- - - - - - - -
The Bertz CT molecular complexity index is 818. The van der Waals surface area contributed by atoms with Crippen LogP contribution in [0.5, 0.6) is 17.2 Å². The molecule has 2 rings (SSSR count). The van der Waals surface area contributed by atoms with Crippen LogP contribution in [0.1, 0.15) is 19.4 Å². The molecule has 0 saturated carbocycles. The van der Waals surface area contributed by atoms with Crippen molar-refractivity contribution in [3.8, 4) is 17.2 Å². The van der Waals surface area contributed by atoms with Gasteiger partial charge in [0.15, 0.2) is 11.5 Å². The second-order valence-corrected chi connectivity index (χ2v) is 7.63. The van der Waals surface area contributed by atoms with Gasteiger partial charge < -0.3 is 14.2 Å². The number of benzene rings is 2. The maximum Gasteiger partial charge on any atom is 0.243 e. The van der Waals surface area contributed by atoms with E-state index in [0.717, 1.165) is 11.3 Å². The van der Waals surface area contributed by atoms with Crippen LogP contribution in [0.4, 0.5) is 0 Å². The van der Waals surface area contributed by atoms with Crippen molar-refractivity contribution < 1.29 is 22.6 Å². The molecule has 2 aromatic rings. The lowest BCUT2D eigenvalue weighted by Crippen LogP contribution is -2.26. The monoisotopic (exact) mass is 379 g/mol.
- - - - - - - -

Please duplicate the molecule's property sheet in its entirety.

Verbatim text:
The Bertz CT molecular complexity index is 818. The van der Waals surface area contributed by atoms with Crippen LogP contribution in [0.5, 0.6) is 17.2 Å². The molecule has 2 rings (SSSR count). The van der Waals surface area contributed by atoms with Crippen LogP contribution in [0.1, 0.15) is 19.4 Å². The molecule has 0 saturated carbocycles. The van der Waals surface area contributed by atoms with Crippen molar-refractivity contribution in [3.8, 4) is 17.2 Å². The van der Waals surface area contributed by atoms with Gasteiger partial charge in [0.15, 0.2) is 11.5 Å². The second-order valence-corrected chi connectivity index (χ2v) is 7.63. The van der Waals surface area contributed by atoms with Gasteiger partial charge < -0.3 is 14.2 Å². The number of benzene rings is 2. The maximum Gasteiger partial charge on any atom is 0.243 e. The van der Waals surface area contributed by atoms with E-state index in [0.717, 1.165) is 11.3 Å². The van der Waals surface area contributed by atoms with Crippen LogP contribution in [0.4, 0.5) is 0 Å². The van der Waals surface area contributed by atoms with Crippen molar-refractivity contribution < 1.29 is 22.6 Å². The molecule has 2 aromatic rings. The lowest BCUT2D eigenvalue weighted by Crippen LogP contribution is -2.26. The monoisotopic (exact) mass is 379 g/mol.